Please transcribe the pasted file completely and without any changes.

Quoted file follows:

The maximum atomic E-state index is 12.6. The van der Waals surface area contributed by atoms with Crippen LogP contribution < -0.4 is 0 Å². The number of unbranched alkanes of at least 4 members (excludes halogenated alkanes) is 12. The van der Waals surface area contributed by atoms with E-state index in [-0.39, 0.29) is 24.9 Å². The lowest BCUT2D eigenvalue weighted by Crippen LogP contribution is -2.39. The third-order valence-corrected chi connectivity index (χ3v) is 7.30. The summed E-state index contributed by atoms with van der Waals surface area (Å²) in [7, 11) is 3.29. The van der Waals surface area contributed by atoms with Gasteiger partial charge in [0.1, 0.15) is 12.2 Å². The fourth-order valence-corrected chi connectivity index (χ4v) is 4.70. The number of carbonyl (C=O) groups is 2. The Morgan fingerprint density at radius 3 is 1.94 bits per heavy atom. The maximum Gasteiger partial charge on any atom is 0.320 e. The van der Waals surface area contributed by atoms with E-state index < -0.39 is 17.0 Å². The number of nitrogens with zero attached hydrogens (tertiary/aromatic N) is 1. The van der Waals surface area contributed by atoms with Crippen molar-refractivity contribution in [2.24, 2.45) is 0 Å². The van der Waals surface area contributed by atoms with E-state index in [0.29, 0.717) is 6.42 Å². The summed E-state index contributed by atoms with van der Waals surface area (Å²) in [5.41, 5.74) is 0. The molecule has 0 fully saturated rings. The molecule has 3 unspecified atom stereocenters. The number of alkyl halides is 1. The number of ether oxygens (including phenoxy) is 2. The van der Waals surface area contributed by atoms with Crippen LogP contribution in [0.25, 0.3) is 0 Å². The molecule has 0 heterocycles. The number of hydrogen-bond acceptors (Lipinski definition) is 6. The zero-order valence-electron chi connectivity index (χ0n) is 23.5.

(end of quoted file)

The maximum atomic E-state index is 12.6. The van der Waals surface area contributed by atoms with Crippen LogP contribution < -0.4 is 0 Å². The number of unbranched alkanes of at least 4 members (excludes halogenated alkanes) is 12. The van der Waals surface area contributed by atoms with E-state index in [-0.39, 0.29) is 24.9 Å². The lowest BCUT2D eigenvalue weighted by Crippen LogP contribution is -2.39. The third-order valence-corrected chi connectivity index (χ3v) is 7.30. The summed E-state index contributed by atoms with van der Waals surface area (Å²) in [7, 11) is 3.29. The van der Waals surface area contributed by atoms with Gasteiger partial charge in [0.1, 0.15) is 12.2 Å². The fourth-order valence-corrected chi connectivity index (χ4v) is 4.70. The number of carbonyl (C=O) groups is 2. The Morgan fingerprint density at radius 3 is 1.94 bits per heavy atom. The maximum Gasteiger partial charge on any atom is 0.320 e. The van der Waals surface area contributed by atoms with E-state index < -0.39 is 17.0 Å². The number of nitrogens with zero attached hydrogens (tertiary/aromatic N) is 1. The van der Waals surface area contributed by atoms with Crippen molar-refractivity contribution in [2.24, 2.45) is 0 Å². The van der Waals surface area contributed by atoms with E-state index in [0.29, 0.717) is 6.42 Å². The summed E-state index contributed by atoms with van der Waals surface area (Å²) in [5.41, 5.74) is 0. The molecule has 0 fully saturated rings. The molecule has 3 unspecified atom stereocenters. The number of alkyl halides is 1. The number of ether oxygens (including phenoxy) is 2. The van der Waals surface area contributed by atoms with Crippen LogP contribution in [0.25, 0.3) is 0 Å². The molecule has 0 heterocycles. The number of hydrogen-bond acceptors (Lipinski definition) is 6. The zero-order valence-electron chi connectivity index (χ0n) is 23.5.